Mississauga Condo Boom: What Buyers Should Know

For a long time, Mississauga was considered little more than a satellite city of Toronto, made up of various bedroom communities. That reputation has been hard to shift, but “Sauga” is finally emerging as a metropolis in its own right.

It may be surprising to some to learn that Mississauga has a population of 721,599 according to the 2016 Census, making it Canada’s sixth largest city. It has also grown as a commercial hub in recent years, with close to 1,400 multinational firms invested in the city, including 72 Fortune 500 and 60 Fortune Global 500 head offices. The firms are primarily concentrated in the pharmaceutical, finance, IT, electronics and aerospace fields, employing more than 425,000 people.

Mississauga Condo Development On the Horizon

That’s how things stand today, but the city is evolving at a rapid pace. Mississauga real estate is enjoying major developments like the new medical research facility at the University of Toronto’s Mississauga campus, and Rogers’ much-lauded M-City development in the pipeline.

New Build Growing Pains

Of course, change – especially rapid change – often comes with growing pains, and Mississauga is no different. Public transport is one area in particular where the city clearly lags behind; the Ontario government has committed to a new $1.3-billion LRT along Hurontario Street – the city’s main thoroughfare – but that isn’t expected to be in operation until at least 2022, which isn’t much use to residents struggling to get to work or school in 2017.

New Mississauga Transit Improvements

According to Branden Kameka, president of the Mississauga Real Estate Board, the municipal government is making some progress in this regard.

“Transit expansion plans for the city are in-sync with its growing population,” he says. “Effective May 7, Mi-way is offering new Sunday service on Hurontario Street and Eglinton Avenue, both of which are extremely busy routes.”

Traffic congestion has been a real problem for the city and a major bugbear of its residents for years now, so it’s a positive sign that the city transport agency, Mi-way, is addressing concerns with extra bus routes, says Kameka.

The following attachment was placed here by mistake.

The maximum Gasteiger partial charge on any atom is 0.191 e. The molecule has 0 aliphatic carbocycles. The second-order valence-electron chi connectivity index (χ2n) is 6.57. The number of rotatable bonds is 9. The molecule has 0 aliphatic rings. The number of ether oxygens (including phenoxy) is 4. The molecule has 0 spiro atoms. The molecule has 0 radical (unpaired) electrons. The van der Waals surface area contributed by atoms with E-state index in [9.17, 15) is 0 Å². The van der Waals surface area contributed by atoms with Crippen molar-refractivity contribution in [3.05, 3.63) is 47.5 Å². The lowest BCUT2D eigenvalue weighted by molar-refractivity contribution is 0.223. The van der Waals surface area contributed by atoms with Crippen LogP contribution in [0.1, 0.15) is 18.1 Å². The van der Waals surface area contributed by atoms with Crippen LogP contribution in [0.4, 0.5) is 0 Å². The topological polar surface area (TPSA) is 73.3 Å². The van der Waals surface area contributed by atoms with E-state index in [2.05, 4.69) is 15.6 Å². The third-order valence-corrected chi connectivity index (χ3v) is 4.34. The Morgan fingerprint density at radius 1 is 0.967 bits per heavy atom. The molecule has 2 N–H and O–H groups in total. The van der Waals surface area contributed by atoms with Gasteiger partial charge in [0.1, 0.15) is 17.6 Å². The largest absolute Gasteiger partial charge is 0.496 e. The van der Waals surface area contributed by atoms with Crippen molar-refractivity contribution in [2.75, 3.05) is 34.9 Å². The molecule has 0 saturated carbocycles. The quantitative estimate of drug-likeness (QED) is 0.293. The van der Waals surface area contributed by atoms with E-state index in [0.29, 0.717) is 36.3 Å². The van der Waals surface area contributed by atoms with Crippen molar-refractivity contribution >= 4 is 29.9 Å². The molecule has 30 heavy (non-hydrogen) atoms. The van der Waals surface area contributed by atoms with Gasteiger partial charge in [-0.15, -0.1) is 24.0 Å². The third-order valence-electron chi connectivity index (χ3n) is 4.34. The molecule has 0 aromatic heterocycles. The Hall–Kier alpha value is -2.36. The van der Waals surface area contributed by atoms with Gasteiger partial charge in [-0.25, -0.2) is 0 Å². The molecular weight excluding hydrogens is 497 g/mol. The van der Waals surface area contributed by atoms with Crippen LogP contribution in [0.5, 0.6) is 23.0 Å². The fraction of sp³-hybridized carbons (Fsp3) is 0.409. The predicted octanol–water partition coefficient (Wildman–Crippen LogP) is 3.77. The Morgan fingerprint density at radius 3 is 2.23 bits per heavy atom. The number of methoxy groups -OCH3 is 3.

“The city is in the process of constructing a rapid transit bus system spanning most of the city from Winston Churchill Boulevard to the junctions of highway 401 & 427, and 10 of the 12 stations, including the Western Terminus, are now complete.”

New Projects in the Pipeline

Aside from transportation, the municipal government has also been busy on other projects, explains the MREB head, although the city budget is being stretched considerably.

“The city population is gaining rapidly, which is putting a strain on our hospitals, says Kameka. “A major project of replacing street lamps with energy efficiency lighting was recently completed. Plans are on the anvil to introduce food trucks for low income residents.”

A Surge of New Towers

The city is forecasted to have $40 to $45 billion in new construction investment – especially in Mississauga condos – over the next 15 years, but that stands against ongoing budget concerns within the local authority.

While the city increased its property tax by 5.9% this year, its budget has increased by 30% since 2011, according to a recent Toronto Star report. The report cited John Walmark, chair of the City of Mississauga’s citizen oversight committee, who called for an audit on the city’s finances in order to balance the books.

More positive for the area is the planned 10-tower, $1.5-billion downtown high-rise condominium project by Rogers Real Estate Development Limited. Dubbed M City, the development is a 15-acre, 4.3-million-square-foot project at the southwest corner of Burnhamthorpe Road and Confederation Parkway. The land in question was originally purchased by Rogers patriarch Ted Rogers in the 1960s, and will include the centerpiece, 60-storey M City building, which will be the tallest building in Mississauga upon completion. The ambitious project is expected to break ground later this year, but the entire 10-tower development may not be finished for another 15 years.

About Daibhead O’Ceallacháin

Daibhead O’Ceallacháin is a freelance writer from Ireland that moved to Toronto in 2010. Writing for his local newspaper, he covered real estate during Ireland’s “Celtic Tiger” era and the subsequent housing crash and financial crisis. Today he writes about real estate, finance and politics in Canada, the U.S., Ireland and England.

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